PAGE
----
Long story short, after another six months the CEO finally realises that the unspoken part of the deal is these invoices will *never* be paid. And if he keeps chasing them then bad things will start happening with customs and his imported parts. So he can either include it as a cost of doing business or make a fuss and pay it anyway through increases in customs "taxes/fees" (means bribes in our language).

Another true story:
I am buying memory through a small company owned by two brothers in Hong Kong. The brothers have a lot of family inside China and regularly travel from HK to China. A few years into our trading relationship one of the brothers goes "missing" inside China on one of these trips. Turns out his family had some argument with someone well connected with the party and he has been detained by an army general whilst crossing the border of one prefecture to another.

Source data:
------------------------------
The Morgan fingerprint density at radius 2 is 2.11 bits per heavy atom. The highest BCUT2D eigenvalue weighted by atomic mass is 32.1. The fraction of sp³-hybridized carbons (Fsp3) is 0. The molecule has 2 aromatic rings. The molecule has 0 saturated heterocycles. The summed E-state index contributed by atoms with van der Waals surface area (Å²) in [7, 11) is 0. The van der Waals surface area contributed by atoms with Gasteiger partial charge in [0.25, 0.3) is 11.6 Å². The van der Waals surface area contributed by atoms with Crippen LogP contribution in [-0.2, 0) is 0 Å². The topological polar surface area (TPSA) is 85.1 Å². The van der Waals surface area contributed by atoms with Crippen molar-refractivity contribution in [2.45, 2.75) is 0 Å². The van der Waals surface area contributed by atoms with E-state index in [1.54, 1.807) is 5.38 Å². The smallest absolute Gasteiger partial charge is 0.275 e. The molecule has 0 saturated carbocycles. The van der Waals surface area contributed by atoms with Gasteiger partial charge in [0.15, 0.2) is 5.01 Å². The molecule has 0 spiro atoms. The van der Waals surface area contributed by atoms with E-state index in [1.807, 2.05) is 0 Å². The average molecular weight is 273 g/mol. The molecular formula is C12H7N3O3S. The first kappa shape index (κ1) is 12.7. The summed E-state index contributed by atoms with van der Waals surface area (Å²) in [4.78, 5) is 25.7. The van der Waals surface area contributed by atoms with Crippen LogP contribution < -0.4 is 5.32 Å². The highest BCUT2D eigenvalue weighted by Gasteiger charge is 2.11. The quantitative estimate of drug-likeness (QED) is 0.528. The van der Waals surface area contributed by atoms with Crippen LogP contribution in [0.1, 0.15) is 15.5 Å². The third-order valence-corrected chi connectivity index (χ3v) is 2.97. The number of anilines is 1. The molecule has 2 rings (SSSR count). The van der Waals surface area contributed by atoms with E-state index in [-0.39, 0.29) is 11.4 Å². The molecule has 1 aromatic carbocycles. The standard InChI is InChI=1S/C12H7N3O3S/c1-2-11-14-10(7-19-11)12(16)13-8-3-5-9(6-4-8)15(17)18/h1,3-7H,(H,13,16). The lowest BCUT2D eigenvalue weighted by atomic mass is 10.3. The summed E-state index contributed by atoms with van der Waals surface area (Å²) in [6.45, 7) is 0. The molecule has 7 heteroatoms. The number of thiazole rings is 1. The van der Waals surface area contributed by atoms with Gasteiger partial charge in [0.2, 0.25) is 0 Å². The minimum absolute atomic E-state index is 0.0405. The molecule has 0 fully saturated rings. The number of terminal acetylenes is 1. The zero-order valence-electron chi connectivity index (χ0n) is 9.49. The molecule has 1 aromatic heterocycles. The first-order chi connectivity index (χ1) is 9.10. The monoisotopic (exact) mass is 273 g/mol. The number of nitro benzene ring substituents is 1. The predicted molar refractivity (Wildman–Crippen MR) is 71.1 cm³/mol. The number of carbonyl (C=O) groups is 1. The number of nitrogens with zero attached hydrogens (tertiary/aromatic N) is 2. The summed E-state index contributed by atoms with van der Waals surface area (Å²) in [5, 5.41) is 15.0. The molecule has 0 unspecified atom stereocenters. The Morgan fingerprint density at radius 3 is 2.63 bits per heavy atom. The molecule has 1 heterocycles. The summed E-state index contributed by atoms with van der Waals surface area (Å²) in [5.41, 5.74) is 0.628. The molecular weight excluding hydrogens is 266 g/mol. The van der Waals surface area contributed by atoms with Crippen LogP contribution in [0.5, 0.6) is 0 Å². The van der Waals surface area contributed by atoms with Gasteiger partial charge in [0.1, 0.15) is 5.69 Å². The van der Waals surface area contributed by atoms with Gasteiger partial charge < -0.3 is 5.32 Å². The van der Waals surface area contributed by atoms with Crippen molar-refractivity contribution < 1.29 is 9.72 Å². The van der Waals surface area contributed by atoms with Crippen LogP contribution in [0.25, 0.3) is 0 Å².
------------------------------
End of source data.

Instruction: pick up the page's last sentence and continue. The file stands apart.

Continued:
After some enquires they discover a local judge has ruled he owes some "fines" that amounted at that time to over US$1 million dollars and if they want to see him released from detention they must pay these fines. He has not been charged with any crime and there is no trial to be had.

So the other brother was forced to sell both the business and house he owned to raise the million dollars to pay off the general to get his brother out of China.

Yes. Our media really should refer to the CCP government as opposed to the PRC government - given the former is the latter.